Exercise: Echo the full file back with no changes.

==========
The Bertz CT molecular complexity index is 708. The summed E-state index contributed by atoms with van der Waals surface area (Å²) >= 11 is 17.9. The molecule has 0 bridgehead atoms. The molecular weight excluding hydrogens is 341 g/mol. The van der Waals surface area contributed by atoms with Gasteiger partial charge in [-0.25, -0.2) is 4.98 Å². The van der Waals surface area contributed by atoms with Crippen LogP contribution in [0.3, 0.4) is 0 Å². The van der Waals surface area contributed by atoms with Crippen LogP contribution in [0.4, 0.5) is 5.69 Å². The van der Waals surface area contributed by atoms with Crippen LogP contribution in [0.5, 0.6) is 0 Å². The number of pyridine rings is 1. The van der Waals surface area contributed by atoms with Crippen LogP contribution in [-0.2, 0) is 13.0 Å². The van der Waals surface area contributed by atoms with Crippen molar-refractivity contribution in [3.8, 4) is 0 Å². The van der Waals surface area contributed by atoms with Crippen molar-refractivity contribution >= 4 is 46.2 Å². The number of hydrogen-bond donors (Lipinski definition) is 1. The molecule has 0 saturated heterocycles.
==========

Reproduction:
The Bertz CT molecular complexity index is 708. The summed E-state index contributed by atoms with van der Waals surface area (Å²) >= 11 is 17.9. The molecule has 0 bridgehead atoms. The molecular weight excluding hydrogens is 341 g/mol. The van der Waals surface area contributed by atoms with Gasteiger partial charge in [-0.25, -0.2) is 4.98 Å². The van der Waals surface area contributed by atoms with Crippen LogP contribution in [0.3, 0.4) is 0 Å². The van der Waals surface area contributed by atoms with Crippen LogP contribution in [0.4, 0.5) is 5.69 Å². The van der Waals surface area contributed by atoms with Crippen LogP contribution in [0.5, 0.6) is 0 Å². The number of pyridine rings is 1. The van der Waals surface area contributed by atoms with Crippen LogP contribution in [-0.2, 0) is 13.0 Å². The van der Waals surface area contributed by atoms with Crippen molar-refractivity contribution in [3.8, 4) is 0 Å². The van der Waals surface area contributed by atoms with Crippen molar-refractivity contribution >= 4 is 46.2 Å². The number of hydrogen-bond donors (Lipinski definition) is 1. The molecule has 0 saturated heterocycles.